Australia reaches settlement with France over scrapped submarine deal
French President Emmanuel Macron, and Malcolm Turnbull, former Prime Minister of Australia, stand at HMAS Waller (a Collins-class submarine that the Royal Australian Navy operates from Garden Island, Sydney, May 2, 2018).
Ludovic Marin | Afp | Getty Images
Australia’s Labor-led government reached a settlement of 555 million euros ($583.58million) over the controversial decision to cancel the French submarine agreement last year. Canberra is hopeful that this will repair the relationship between their two nations.
Australia cancelled last year a multibillion dollar order for submarines from French naval shipyard Naval Group, and instead opted for an alternate deal with the United States or Britain.
This move angered Paris, triggering a diplomatic crisis that was unprecedented. China, the largest rising power in Indo-Pacific has been angered by the move.
Australia Prime Minister Anthony Albanese announced on Saturday that his government has reached an “fair and equitable agreement” with Naval Group.
The cancellation last year of Canberra’s order for a new conventional submarine fleet with Naval Group – valued at $40 billion in 2016 and reckoned to cost much more today — came after the previous government signed a trilateral security partnership with the United States and Britain.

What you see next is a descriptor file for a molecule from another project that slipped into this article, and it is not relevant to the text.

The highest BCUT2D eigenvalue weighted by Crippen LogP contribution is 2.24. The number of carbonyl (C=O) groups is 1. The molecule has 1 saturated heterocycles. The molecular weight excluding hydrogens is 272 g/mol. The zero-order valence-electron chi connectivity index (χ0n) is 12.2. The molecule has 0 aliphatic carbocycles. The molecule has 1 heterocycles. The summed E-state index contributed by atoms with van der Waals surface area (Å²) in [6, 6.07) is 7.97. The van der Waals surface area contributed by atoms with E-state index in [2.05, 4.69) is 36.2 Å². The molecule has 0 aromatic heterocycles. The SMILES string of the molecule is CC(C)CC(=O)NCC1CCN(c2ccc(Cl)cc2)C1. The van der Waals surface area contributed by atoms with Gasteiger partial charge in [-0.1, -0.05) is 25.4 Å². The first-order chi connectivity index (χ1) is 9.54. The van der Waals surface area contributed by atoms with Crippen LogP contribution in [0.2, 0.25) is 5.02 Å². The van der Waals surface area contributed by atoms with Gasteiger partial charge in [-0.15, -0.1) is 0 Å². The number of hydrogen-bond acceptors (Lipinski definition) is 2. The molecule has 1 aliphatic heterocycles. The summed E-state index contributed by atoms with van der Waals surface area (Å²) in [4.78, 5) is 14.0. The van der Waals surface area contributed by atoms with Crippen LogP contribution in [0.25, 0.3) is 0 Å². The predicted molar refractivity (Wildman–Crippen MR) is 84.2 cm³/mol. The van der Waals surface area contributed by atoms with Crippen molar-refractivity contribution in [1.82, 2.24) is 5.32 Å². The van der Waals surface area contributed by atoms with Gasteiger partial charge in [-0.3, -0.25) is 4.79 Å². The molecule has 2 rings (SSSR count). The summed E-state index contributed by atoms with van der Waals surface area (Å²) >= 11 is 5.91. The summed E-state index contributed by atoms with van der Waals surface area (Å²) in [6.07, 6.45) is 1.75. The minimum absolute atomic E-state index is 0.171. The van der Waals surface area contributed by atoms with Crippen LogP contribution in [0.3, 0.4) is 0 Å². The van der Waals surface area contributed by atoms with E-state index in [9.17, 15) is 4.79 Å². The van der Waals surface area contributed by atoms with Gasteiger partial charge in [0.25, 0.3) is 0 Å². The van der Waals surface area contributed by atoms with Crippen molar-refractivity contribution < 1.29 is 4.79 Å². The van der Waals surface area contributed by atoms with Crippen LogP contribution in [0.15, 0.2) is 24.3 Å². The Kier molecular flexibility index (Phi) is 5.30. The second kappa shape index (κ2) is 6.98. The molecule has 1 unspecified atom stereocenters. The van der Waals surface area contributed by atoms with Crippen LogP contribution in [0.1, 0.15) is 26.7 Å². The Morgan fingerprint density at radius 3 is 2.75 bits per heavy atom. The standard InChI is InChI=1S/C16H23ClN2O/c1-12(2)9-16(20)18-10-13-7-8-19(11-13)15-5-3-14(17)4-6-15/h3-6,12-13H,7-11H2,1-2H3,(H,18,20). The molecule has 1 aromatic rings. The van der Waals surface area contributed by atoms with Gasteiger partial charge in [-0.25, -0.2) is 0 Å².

This trilateral agreement was to create a fleet nuclear-powered submarines using British and American technology. Albanese stated that the agreement would enable Australia to improve its relations with France.
Albanese stated in separate statements that “Given how serious the problems that we face globally, it’s essential that Australia and France once more unite to protect our common principles and interests.”
Australia, France, America, France, and their partners expressed concerns about China’s increasing influence over the Pacific region, which has historically been under US control. After China and Solomon Islands signed a security agreement earlier this year, their concerns grew.
Albanese declared that France has a role to play in Indo-Pacific and that he deeply values it. He said he would be happy to accept the French President Emmanuel Macron’s invitation to Paris.